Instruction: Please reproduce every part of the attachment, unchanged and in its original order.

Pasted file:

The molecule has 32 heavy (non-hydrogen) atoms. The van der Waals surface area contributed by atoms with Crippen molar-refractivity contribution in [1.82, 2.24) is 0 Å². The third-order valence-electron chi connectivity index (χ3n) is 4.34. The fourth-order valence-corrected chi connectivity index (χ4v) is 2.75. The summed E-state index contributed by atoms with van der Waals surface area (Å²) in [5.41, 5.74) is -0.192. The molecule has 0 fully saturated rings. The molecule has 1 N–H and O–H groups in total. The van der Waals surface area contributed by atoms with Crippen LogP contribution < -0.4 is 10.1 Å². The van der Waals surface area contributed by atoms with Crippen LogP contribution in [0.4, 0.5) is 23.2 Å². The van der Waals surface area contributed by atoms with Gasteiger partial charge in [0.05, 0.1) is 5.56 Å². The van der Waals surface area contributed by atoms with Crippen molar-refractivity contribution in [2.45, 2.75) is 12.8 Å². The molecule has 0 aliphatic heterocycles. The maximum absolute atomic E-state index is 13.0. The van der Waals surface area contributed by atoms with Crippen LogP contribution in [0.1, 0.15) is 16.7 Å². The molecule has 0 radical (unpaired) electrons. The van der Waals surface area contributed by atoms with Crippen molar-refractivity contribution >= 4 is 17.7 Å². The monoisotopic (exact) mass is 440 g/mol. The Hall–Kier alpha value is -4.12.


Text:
The molecule has 32 heavy (non-hydrogen) atoms. The van der Waals surface area contributed by atoms with Crippen molar-refractivity contribution in [1.82, 2.24) is 0 Å². The third-order valence-electron chi connectivity index (χ3n) is 4.34. The fourth-order valence-corrected chi connectivity index (χ4v) is 2.75. The summed E-state index contributed by atoms with van der Waals surface area (Å²) in [5.41, 5.74) is -0.192. The molecule has 0 fully saturated rings. The molecule has 1 N–H and O–H groups in total. The van der Waals surface area contributed by atoms with Crippen LogP contribution < -0.4 is 10.1 Å². The van der Waals surface area contributed by atoms with Crippen LogP contribution in [0.4, 0.5) is 23.2 Å². The van der Waals surface area contributed by atoms with Gasteiger partial charge in [0.05, 0.1) is 5.56 Å². The van der Waals surface area contributed by atoms with Crippen molar-refractivity contribution in [2.45, 2.75) is 12.8 Å². The molecule has 0 aliphatic heterocycles. The maximum absolute atomic E-state index is 13.0. The van der Waals surface area contributed by atoms with Crippen LogP contribution in [0.1, 0.15) is 16.7 Å². The molecule has 0 radical (unpaired) electrons. The van der Waals surface area contributed by atoms with Crippen molar-refractivity contribution >= 4 is 17.7 Å². The monoisotopic (exact) mass is 440 g/mol. The Hall–Kier alpha value is -4.12.